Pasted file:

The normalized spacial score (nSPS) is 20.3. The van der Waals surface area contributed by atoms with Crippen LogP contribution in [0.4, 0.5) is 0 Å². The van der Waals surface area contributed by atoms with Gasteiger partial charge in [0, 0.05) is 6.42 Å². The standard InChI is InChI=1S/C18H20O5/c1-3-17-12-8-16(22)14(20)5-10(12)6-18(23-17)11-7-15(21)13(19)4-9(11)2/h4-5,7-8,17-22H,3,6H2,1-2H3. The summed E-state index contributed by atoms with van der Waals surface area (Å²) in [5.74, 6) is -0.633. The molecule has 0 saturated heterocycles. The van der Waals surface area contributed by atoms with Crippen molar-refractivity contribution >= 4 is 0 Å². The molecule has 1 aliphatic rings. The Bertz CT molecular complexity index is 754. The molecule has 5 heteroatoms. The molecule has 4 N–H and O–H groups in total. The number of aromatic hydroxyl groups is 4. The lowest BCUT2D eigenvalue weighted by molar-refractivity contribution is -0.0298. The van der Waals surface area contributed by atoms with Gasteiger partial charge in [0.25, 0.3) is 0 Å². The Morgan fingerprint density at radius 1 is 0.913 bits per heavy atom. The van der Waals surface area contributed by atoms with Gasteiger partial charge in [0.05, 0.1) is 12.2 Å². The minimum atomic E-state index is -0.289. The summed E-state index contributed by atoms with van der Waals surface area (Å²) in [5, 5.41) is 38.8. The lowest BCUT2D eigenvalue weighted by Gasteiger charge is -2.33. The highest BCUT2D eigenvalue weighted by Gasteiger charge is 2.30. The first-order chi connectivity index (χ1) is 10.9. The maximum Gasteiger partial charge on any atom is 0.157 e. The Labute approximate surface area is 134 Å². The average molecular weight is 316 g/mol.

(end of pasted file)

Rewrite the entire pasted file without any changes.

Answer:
The normalized spacial score (nSPS) is 20.3. The van der Waals surface area contributed by atoms with Crippen LogP contribution in [0.4, 0.5) is 0 Å². The van der Waals surface area contributed by atoms with Gasteiger partial charge in [0, 0.05) is 6.42 Å². The standard InChI is InChI=1S/C18H20O5/c1-3-17-12-8-16(22)14(20)5-10(12)6-18(23-17)11-7-15(21)13(19)4-9(11)2/h4-5,7-8,17-22H,3,6H2,1-2H3. The summed E-state index contributed by atoms with van der Waals surface area (Å²) in [5.74, 6) is -0.633. The molecule has 0 saturated heterocycles. The van der Waals surface area contributed by atoms with Crippen molar-refractivity contribution >= 4 is 0 Å². The molecule has 1 aliphatic rings. The Bertz CT molecular complexity index is 754. The molecule has 5 heteroatoms. The molecule has 4 N–H and O–H groups in total. The number of aromatic hydroxyl groups is 4. The lowest BCUT2D eigenvalue weighted by molar-refractivity contribution is -0.0298. The van der Waals surface area contributed by atoms with Gasteiger partial charge in [0.25, 0.3) is 0 Å². The Morgan fingerprint density at radius 1 is 0.913 bits per heavy atom. The van der Waals surface area contributed by atoms with Gasteiger partial charge in [0.05, 0.1) is 12.2 Å². The minimum atomic E-state index is -0.289. The summed E-state index contributed by atoms with van der Waals surface area (Å²) in [5, 5.41) is 38.8. The lowest BCUT2D eigenvalue weighted by Gasteiger charge is -2.33. The highest BCUT2D eigenvalue weighted by Gasteiger charge is 2.30. The first-order chi connectivity index (χ1) is 10.9. The maximum Gasteiger partial charge on any atom is 0.157 e. The Labute approximate surface area is 134 Å². The average molecular weight is 316 g/mol.